Companies may not claim patents on naturally occurring strands of human, animal, or plant DNA, the U.S. Supreme Court ruled unanimously on Thursday. The decision closes a door on a four-year dispute involving tests for human breast and ovarian cancer risk, and opens another that will cause biotechnology companies to compete more rigorously in the gene-testing market.
“We hold that a naturally occurring DNA segment is a product of nature and not patent eligible merely because it has been isolated,” wrote Justice Clarence Thomas for the court.
In the case, gene patents had given a Salt Lake City-based biopharmaceutical company, Myriad Genetics, a monopoly on selling tests for “BRCA” genes, snippets of human DNA that can indicate whether a woman has an increased chance of developing breast or ovarian cancer in her lifetime. Other companies and doctors had complained the patents were unfair because they prevented women from getting an independent second opinion about their BRCA-related risk.
For many women, the tests are pivotal for life-altering decisions: Last month actress Angelina Jolie revealed she underwent a preventative double mastectomy after learning a test of one of her BRCA genes—BRCA1—showed she had an 87 percent lifetime risk of developing breast cancer.
“The cost of testing for BRCA1 and BRCA2, at more than $3,000 in the United States, remains an obstacle for many women,” Jolie wrote in an op-ed. But the Supreme Court’s ruling means that companies other than Myriad Genetics will be able to develop tests to discover BRCA mutations. The competition should, in theory, lower the average price of testing.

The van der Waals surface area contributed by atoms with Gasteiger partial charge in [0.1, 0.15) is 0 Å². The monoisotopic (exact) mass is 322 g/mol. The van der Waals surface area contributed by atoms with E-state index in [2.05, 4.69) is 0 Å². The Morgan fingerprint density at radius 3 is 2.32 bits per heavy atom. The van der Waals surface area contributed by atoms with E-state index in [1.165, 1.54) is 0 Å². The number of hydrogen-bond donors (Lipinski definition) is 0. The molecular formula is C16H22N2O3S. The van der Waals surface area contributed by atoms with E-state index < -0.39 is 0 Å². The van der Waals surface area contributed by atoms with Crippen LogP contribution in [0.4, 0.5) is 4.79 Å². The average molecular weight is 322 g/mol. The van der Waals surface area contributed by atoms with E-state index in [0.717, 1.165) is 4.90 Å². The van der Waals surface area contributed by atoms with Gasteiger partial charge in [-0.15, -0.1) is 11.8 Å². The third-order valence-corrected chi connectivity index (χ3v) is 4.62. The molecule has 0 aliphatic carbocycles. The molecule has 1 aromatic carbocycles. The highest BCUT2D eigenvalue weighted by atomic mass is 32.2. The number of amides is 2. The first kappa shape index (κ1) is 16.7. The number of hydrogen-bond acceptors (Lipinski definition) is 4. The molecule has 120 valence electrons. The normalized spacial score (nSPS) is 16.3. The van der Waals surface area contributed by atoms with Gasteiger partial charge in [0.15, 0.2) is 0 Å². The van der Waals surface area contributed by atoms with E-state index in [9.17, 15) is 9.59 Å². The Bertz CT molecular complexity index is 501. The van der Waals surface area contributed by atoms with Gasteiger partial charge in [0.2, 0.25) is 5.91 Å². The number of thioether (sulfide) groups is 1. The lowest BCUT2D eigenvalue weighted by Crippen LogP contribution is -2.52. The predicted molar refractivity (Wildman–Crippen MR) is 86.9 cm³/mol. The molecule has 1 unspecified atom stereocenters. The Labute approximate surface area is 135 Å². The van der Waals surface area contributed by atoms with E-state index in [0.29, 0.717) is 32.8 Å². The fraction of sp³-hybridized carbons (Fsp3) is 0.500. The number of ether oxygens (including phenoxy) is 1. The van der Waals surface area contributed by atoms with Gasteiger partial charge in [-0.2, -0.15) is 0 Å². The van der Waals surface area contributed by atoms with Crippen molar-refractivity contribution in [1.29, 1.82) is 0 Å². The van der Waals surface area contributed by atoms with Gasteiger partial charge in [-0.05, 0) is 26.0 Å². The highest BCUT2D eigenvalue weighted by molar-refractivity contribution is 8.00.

The case has bounced in courts since 2009. In an earlier ruling, the U.S. Court of Appeals for the Federal Circuit had determined that individual genes were eligible for patents once they had been isolated from their natural setting inside an organism.
In a narrowly focused decision, the Supreme Court overturned the portion of the appeals court’s ruling that applied to “naturally occurring” genes, such as the BRCA gene. But it upheld patents for lab-altered DNA that involves removing noncoding portions of the DNA strand.
The Supreme Court did not rule on the question of whether naturally occurring genes in a sequence could be rearranged and then patented. The ruling also does not prohibit patents on specific applications or tests involving genes. Because of the narrow scope, the ruling may not have big impact on the biotechnology industry at large.
Since 1970, the U.S. Patent and Trademark Office has awarded more than 50,000 patents to researchers involving human, plant, or animal genes. Advocates of the patents say they give researchers a financial incentive for innovation.